One important difference between this game and the app is that the castle faces the slingshot, rather than being turned to the side, which makes it very hard to hit in real life. Oh, and the yellow bird can’t be tapped to speed up and the black bird doesn’t really explode. You’ll also need to provide your own soundtrack and squawking.
First player to 1000 points wins, or you can play a specified number of turns.
I’ll admit it: the idea of turning Angry Birds into an actual toy is very silly and probably another way for them to profit from the cash cow that the original 99-cent app has become. When I first heard about it, my reaction was “This has to be a joke,” followed pretty quickly by: “I must have it!”
I got a sample for review, and as soon as I got it out my kids were eager to try it. While they don’t play a lot of Angry Birds on my iPad, they’re pretty familiar with it and have tried it themselves. Usually they like to watch me as I play it. I explained how the game works, and they pretty quickly got into it, building structures for each other and knocking them down. (They were usually very concerned about making sure each pig was in its proper place according to the card, although the pigs are really all equivalent.)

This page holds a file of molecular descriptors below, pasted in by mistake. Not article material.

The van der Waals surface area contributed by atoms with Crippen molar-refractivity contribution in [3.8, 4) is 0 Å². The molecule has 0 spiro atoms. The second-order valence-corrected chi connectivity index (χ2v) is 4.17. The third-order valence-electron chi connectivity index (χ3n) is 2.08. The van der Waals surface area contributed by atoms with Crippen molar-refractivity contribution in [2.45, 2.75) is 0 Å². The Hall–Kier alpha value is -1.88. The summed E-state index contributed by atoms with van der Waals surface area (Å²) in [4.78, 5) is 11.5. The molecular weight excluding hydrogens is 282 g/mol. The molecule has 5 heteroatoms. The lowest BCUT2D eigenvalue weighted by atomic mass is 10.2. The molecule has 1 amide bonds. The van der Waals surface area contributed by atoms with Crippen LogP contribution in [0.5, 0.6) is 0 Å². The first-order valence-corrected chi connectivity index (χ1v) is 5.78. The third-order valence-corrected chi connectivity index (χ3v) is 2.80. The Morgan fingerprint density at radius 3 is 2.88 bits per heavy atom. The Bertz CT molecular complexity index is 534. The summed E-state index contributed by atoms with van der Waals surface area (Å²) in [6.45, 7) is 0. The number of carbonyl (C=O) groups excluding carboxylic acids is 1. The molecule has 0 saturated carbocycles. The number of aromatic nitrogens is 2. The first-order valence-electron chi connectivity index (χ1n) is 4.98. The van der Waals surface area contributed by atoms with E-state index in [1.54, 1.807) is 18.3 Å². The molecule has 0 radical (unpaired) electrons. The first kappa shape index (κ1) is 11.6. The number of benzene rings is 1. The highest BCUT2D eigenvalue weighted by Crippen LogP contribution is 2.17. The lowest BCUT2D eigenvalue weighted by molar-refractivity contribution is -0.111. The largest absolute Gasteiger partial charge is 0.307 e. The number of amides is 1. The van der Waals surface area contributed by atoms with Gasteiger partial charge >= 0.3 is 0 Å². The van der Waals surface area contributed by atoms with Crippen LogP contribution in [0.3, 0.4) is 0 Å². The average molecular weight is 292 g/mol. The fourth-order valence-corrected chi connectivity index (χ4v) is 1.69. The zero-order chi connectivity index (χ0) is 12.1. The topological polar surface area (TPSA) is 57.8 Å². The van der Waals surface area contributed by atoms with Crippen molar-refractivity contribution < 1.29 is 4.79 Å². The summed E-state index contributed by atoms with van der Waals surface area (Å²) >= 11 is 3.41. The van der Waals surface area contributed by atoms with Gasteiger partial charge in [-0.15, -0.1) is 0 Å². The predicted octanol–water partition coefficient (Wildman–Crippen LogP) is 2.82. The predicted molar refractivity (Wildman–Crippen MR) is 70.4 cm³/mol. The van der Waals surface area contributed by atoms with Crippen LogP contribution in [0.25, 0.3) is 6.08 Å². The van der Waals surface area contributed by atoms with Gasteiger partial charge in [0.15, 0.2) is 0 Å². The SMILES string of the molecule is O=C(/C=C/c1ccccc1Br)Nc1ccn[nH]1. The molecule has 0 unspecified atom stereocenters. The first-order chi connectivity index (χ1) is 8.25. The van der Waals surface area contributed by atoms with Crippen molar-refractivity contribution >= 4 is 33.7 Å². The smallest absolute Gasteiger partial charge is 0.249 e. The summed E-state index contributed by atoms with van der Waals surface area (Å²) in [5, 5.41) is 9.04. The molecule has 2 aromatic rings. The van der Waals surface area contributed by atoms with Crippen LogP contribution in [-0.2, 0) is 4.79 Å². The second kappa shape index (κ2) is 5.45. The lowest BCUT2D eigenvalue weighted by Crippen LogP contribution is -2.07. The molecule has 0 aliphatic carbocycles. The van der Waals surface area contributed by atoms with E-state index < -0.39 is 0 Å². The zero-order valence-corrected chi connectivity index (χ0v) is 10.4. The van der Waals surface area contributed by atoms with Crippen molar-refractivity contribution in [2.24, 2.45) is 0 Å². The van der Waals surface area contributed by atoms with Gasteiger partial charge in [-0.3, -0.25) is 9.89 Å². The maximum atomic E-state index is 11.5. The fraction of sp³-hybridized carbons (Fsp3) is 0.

My girls had a little trouble with the aiming (particularly the five-year-old) and they often just used however many shots required to knock down the castles, rather than using the specified birds on the card. But they also weren’t really interested in keeping score — the main point is to build a tower and then knock it down. And then do it again. And again.
Maybe that’s the appeal of Angry Birds, anyway: this deeply-rooted desire to make something crash to the ground by flinging things at it. If that’s the case, it doesn’t really matter whether it’s taking place on a screen or in real life; the moment of impact and the clatter and crash as all the pieces come falling down trigger some sort of Pavlovian response in us, and we’re hooked. (It’s similar to my reaction to Knock Your Blocks Off.) What’s neat about this toy is that it’s using actual physics, instead of the slightly tweaked physics of the app. It means, of course, that everything happens much more quickly, but you also know that everything you see is real and possible.
My five-year-old actually prefers the toy to the app. She likes being able to build the castles herself and to make her own shapes. Plus they’re pretty cute toys. My seven-year-old says she likes both the toy and the app, but prefers the app a little more because she likes the challenge of figuring out the puzzles and she likes the videogame aspect of it.
Either way, if you’re a fan of the Angry Birds app (or you just love all the add-on merchandise), Angry Birds: Knock on Wood is a completely ridiculous and unnecessary game that you’ll probably end up getting and then playing all the time. Just like the app.
Wired: Real physics! Build things and then knock them down. Enough said.
Tired: Catapult can be tricky to hold down. Bomb bird doesn’t really explode. More than 99 cents.
Disclosure: GeekDad received a review copy of this game.